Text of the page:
Here is another piece of wisdom gleaned from a video game. This was found in the “Rise of the Tomb Raider” game, and was attributed to a disciple of a “prophet”.
“No man has ever told the truth about God, for no man can ever know.
There is more sacred in the heart of a farmer or soldier than in the hearts of lords and emperors.
We are all of us deceived by those that claim to speak on behalf of the creator.
No man speaks for Him, for His voice is the sky, the water, and the flow of the world.”
While I was playing a video game today, the antics of one of the bad guys inspired me to imagine this:
A married couple, Hal and Lucy, had such a string of luck with Lottery winning that they discussed between them the possibility of buying their own country. They had ideas on how to make it a paradise, and a utopia. The discussions became quite detailed, until they ultimately realized that what they were discussing was a Hal-Lucy Nation.
but a whole lifetime for him. I’m talking about our pet cat, Merlin, who joined our family 10 years ago today. You can find our original announcement here:
Sorry I don’t have any update photos to share, but he still doesn’t pose for cameras. He does purr a lot, and he still chases shadows. Now, though, he prefers to chase shadows that we aren’t deliberately making for his amusement.
Today I’m going to share something different. It’s about a movie . . . you can consider it a movie review if you like.
My wife and I started using Netflix just shortly after it launched in the St. Louis area – a very long time ago, it seems. In all of that time, to the best of my knowledge, the rating system has always had 5 stars as the highest rating. To me – and this is my own evaluation – 5 stars would be a rating of “perfect, nothing to improve”. I’ve almost never given such a rating, because we humans very rarely approach perfection at anything we make. To narrow my criteria even further – most of the Netflix listings that I have rated at 5 stars were either a documentary or a drama that was based on real-life events.
So, imagine my surprise at recently rating a comic-book movie with 5 stars. Yes, every review I’ve seen for the movie said it was awesome, but with my view that still only gets 4 stars.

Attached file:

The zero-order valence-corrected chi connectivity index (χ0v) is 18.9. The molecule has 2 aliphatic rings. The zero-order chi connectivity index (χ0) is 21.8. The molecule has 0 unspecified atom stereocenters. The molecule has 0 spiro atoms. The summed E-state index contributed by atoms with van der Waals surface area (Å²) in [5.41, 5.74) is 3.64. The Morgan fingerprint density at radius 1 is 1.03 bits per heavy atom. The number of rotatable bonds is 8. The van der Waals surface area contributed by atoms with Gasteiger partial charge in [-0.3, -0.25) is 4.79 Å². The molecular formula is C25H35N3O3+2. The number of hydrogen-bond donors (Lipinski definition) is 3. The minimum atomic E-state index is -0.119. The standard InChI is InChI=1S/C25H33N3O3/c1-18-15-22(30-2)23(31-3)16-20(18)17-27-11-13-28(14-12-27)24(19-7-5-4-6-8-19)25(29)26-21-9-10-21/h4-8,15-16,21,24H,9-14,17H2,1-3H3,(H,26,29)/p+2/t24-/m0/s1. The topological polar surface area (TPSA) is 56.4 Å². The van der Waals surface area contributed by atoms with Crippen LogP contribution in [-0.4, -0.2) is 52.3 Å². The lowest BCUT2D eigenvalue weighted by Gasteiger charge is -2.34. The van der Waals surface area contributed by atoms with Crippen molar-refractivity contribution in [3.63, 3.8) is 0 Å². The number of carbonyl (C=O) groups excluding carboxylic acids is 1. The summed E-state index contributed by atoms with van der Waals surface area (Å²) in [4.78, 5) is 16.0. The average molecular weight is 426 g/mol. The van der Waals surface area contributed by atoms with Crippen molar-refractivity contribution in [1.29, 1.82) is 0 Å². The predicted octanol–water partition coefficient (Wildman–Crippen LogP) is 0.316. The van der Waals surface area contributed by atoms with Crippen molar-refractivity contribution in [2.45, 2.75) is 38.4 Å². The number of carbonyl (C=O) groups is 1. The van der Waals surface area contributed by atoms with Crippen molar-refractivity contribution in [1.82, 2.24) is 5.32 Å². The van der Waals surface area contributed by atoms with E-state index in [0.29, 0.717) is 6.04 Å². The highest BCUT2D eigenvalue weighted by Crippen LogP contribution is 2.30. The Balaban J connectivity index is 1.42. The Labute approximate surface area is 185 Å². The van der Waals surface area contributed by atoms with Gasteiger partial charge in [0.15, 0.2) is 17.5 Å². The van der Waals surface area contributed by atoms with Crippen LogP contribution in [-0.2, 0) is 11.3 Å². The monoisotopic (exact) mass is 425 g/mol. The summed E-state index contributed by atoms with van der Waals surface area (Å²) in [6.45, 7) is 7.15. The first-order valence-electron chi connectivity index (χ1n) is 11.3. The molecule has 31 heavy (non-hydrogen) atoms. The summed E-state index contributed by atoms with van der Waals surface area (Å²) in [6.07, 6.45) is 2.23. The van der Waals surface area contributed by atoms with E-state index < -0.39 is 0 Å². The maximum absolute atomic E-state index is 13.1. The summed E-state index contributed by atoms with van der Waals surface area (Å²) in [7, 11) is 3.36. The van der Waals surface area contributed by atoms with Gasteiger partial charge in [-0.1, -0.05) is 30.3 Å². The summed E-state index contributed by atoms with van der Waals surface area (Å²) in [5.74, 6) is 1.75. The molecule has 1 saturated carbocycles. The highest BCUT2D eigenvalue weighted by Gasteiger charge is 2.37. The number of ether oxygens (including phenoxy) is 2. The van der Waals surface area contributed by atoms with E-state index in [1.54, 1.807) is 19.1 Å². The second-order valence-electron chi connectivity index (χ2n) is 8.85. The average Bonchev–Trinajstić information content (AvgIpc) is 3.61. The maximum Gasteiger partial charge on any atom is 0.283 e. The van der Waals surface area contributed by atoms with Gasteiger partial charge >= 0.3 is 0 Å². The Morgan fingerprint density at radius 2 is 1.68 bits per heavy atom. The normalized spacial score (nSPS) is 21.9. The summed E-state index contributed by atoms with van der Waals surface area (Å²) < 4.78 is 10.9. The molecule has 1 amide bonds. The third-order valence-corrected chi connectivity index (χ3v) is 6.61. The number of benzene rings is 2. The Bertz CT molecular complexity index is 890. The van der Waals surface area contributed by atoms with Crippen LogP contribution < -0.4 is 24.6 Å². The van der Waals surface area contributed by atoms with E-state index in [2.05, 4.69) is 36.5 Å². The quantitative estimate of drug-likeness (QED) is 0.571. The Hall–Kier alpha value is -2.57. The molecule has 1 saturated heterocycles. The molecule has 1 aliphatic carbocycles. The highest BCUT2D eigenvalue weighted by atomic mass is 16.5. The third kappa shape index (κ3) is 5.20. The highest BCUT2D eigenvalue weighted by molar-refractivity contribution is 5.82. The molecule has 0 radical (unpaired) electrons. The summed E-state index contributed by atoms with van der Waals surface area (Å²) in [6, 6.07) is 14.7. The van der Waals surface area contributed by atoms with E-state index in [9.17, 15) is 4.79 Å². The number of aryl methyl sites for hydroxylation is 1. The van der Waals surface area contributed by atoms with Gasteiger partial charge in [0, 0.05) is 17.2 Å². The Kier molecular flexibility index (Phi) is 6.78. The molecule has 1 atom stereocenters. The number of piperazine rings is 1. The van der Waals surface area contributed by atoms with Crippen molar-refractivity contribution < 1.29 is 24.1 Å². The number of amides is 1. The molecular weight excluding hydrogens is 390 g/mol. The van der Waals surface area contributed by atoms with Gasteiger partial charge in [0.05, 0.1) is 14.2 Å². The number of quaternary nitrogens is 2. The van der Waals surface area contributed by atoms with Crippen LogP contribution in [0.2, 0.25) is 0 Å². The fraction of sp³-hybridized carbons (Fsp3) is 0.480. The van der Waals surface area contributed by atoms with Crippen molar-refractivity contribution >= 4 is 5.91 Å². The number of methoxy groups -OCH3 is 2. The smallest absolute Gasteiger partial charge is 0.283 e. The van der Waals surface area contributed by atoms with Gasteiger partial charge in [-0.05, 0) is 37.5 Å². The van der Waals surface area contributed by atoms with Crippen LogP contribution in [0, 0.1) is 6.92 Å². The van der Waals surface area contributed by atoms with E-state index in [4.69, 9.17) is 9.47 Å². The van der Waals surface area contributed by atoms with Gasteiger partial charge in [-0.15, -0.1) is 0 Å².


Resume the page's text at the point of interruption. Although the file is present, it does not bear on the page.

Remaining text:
What movie could have nabbed such a rare feat? WONDER WOMAN
I have another quote to share this week. It’s been all over the place – the earliest reference I can find to it is in the 1932 movie “The Mummy” – and it was used again in the updated remake with Tom Cruise last year. In the latter movie, it was attributed as being an Egyptian Prayer of Resurrection, but I can’t find independent confirmation of that.
“Death is but the doorway to new life. We live today, we shall live again. In many forms we shall return.”
Today, I want to share a quote I got from a video game character, which I think needs to be impressed on every person who is intolerant of beliefs that conflict with their own.
“Faith is of the heart, not the head. When the heart is ungoverned by reason, charlatans have powerful tools to deceive.” — Sister Justinia, a non-player character in the video game Dragon Age: Origins.
The prime definition of faith is that it is a belief in something that can’t be proved – so it isn’t a fact. Nobody’s opinion (or faith) is better than anyone else’s, no matter why you choose to place your faith in it. And the beliefs of any religion should never guide governments in passing laws that put other faiths outside of the law.